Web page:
But now I am about to go to the one who sent me, and not one of you is about to ask me‘Where are you about to go?’ Instead your hearts are filled with sadness because I have said these things to you. But I tell you the truthit is to your advantage that I am about to go awayFor if I do not soon go awaythe Advocate will not soon come to youbut if I am about to goI will soon send him to you. And when he soon comeshe will soon prove theworld wrong concerning sin and righteousness and judgment  concerning sinbecause they do not believe in me; concerning righteousness, because I am about to go to the Father and you will soon see me no longer; (John 16:5-10)

In Romans 15:25-26, we could just as easily put the phrase "about to" in our translation: "But now I am about to go to Jerusalem to minister to the saints. For Macedonia and Achaia are pleased to make some contribution for the poor among the saints in Jerusalem."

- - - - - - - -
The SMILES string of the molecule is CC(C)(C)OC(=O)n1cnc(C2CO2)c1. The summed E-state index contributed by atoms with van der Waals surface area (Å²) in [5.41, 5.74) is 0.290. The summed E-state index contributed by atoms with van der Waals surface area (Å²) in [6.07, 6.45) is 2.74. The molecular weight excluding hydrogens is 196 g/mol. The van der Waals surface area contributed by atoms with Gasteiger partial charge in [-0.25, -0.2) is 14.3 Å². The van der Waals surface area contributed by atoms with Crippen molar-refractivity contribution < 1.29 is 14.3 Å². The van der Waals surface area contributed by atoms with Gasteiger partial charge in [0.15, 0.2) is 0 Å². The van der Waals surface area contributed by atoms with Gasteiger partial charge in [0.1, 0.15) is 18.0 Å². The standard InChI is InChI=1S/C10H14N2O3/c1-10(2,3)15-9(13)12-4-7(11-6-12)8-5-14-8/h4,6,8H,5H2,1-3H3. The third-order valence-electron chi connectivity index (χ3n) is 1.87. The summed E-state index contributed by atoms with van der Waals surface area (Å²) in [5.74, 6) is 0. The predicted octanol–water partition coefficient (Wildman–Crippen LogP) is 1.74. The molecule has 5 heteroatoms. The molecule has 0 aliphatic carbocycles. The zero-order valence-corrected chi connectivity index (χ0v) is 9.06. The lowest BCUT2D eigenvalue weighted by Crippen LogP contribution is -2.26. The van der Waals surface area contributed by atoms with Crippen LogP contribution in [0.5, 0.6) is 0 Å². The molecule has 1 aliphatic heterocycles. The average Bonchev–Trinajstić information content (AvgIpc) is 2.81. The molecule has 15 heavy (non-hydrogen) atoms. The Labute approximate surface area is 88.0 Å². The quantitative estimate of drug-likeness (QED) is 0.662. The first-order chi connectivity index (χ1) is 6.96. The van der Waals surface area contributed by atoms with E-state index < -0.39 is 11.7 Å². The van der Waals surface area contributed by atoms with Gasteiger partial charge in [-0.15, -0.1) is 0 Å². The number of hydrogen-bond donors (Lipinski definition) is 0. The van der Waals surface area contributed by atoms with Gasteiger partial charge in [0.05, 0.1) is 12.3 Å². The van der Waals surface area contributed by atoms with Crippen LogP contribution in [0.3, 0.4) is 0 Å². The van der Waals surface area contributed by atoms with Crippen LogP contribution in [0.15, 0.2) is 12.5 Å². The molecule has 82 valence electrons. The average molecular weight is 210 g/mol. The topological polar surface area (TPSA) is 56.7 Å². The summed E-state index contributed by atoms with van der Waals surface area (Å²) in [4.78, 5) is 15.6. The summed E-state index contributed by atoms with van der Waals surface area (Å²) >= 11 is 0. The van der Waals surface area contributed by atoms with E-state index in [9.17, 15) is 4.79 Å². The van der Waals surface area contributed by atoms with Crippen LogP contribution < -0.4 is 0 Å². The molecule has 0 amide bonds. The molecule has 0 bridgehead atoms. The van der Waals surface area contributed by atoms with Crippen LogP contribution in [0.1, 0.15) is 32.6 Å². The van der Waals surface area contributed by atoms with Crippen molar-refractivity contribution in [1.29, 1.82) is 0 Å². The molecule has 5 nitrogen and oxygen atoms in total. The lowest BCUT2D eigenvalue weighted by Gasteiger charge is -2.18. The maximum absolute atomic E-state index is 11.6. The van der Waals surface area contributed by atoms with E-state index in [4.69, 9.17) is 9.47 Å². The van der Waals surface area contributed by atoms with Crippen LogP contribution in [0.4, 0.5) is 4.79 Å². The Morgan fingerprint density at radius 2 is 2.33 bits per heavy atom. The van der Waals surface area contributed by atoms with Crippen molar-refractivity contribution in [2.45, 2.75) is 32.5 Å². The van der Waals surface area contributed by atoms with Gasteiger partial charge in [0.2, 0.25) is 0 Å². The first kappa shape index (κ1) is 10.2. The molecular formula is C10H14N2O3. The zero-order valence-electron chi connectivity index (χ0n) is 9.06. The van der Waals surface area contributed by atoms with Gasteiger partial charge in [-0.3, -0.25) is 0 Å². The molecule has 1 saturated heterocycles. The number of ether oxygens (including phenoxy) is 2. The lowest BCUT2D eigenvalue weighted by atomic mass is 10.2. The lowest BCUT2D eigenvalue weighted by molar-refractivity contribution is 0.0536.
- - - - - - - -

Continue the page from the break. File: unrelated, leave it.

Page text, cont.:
We can do this in narrative or any context that indicates that something will happen soon.The word mello is not even needed. Instead, it clearly does not convey that concept in itself, as there are many instances where imminence is not indicated contextually and even contradicts such a meaning of the word used. It is, therefore, not the word that is supplying this meaning, but the individual contexts in which the word may sometimes appear. This makes sense in terms of things that are going to happen, especially in narrative where they are going to happen soon in the context. But since the word does not carry this meaning with it to other contexts, it cannot supply the meaning in contexts where imminence is not indicated by some other time indicator.